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> Starting with a Good Idea
> Exploring Opportunities
> Forty Concepts
> Evaluate Your Ideas
> Protect Your Ideas

Develop Your Business Idea




Last Edited
April 14, 2003

> Exploring Business Opportunities

The First Step: Develop several ideas from your concept.
Many people think that all you need to start a business is one good idea. While that can sometimes be true, the best foundation for business success is to have several possibilities for creating profits. If the main idea does not test out well, an alternative is available to be tried. It is a worthwhile exercise to explore additional products, services, procedures and processes that may enhance your initial idea. This section provides you with forty concepts that may help you with this process. Some business people are skilled at carrying out this process on their own, while others may want to assemble a "team" - people with different talents and skills who can interact to produce useful ideas and evaluate their potential. Ongoing business success is often linked to the ability to produce ideas on a continuing basis, testing each to determine its suitability. This process ensures that a business stays in touch with the real opportunities of the marketplace.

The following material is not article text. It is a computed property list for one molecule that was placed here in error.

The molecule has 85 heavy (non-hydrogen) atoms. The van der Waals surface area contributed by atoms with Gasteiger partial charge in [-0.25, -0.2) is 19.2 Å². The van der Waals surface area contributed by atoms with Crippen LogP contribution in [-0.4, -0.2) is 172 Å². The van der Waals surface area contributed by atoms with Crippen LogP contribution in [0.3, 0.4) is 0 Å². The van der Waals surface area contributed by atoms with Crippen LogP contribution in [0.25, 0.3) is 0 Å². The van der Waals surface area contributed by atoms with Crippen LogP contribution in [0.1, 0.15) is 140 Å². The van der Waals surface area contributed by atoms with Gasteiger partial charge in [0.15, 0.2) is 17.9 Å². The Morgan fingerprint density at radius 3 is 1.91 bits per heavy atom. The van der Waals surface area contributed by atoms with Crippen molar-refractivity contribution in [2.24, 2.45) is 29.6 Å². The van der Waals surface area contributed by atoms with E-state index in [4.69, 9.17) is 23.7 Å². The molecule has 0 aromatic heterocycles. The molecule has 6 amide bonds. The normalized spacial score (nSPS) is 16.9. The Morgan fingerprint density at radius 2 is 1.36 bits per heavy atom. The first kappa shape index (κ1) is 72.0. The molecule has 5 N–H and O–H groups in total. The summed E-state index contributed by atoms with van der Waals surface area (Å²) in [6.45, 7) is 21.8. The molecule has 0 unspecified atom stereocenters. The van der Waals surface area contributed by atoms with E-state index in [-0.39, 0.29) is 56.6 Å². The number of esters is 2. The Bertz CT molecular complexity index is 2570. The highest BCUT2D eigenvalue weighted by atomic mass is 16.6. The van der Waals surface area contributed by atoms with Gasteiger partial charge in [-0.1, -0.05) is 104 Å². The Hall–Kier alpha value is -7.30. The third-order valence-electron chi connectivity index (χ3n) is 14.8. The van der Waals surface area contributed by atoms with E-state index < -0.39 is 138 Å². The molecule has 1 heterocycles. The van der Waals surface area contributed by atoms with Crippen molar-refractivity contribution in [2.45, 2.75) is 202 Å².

The Second Step: Evaluate your ideas.
Identifying business opportunities requires an approach that combines systematic analysis with unstructured creativity. Remember that it is always cheaper to examine an idea thoroughly in advance than to incur the expenses of a business failure.

The Third Step: Prepare a business plan.
You have now selected an opportunity as the basis for a new business venture. There are several reasons for preparing a thorough business plan before you proceed.

Why prepare a plan?

  1. The business plan identifies the amount and the type of financing or outside investment required.
  2. A plan makes it easier for a lender or investor to assess you and your proposal.
  3. It encourages realism.
  4. It helps you to better identify your customers, your market, your pricing strategies and the competitive conditions under which you must operate to succeed.
  5. It improves your ability to manage your business.
  6. A business plan provides an outline of your short term and long term business goals.

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